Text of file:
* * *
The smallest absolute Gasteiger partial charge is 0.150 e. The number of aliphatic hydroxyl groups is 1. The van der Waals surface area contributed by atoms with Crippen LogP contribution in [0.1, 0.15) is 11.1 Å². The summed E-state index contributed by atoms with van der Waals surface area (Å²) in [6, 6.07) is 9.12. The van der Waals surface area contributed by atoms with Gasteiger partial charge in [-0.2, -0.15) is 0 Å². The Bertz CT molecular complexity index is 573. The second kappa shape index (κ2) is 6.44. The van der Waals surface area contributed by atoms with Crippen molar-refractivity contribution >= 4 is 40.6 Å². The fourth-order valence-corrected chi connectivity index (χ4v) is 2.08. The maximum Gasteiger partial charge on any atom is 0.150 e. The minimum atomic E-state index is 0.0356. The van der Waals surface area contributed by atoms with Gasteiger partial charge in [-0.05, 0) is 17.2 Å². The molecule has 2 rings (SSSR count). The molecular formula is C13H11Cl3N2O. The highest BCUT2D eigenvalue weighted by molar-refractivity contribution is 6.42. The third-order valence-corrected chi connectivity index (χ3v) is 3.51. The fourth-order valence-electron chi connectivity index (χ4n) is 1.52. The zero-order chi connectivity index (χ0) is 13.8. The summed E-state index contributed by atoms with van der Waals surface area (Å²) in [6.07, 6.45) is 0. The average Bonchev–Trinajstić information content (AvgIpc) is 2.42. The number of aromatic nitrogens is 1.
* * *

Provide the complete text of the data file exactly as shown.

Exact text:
The smallest absolute Gasteiger partial charge is 0.150 e. The number of aliphatic hydroxyl groups is 1. The van der Waals surface area contributed by atoms with Crippen LogP contribution in [0.1, 0.15) is 11.1 Å². The summed E-state index contributed by atoms with van der Waals surface area (Å²) in [6, 6.07) is 9.12. The van der Waals surface area contributed by atoms with Gasteiger partial charge in [-0.2, -0.15) is 0 Å². The Bertz CT molecular complexity index is 573. The second kappa shape index (κ2) is 6.44. The van der Waals surface area contributed by atoms with Crippen molar-refractivity contribution >= 4 is 40.6 Å². The fourth-order valence-corrected chi connectivity index (χ4v) is 2.08. The maximum Gasteiger partial charge on any atom is 0.150 e. The minimum atomic E-state index is 0.0356. The van der Waals surface area contributed by atoms with Gasteiger partial charge in [-0.05, 0) is 17.2 Å². The molecule has 2 rings (SSSR count). The molecular formula is C13H11Cl3N2O. The highest BCUT2D eigenvalue weighted by molar-refractivity contribution is 6.42. The third-order valence-corrected chi connectivity index (χ3v) is 3.51. The fourth-order valence-electron chi connectivity index (χ4n) is 1.52. The zero-order chi connectivity index (χ0) is 13.8. The summed E-state index contributed by atoms with van der Waals surface area (Å²) in [6.07, 6.45) is 0. The average Bonchev–Trinajstić information content (AvgIpc) is 2.42. The number of aromatic nitrogens is 1.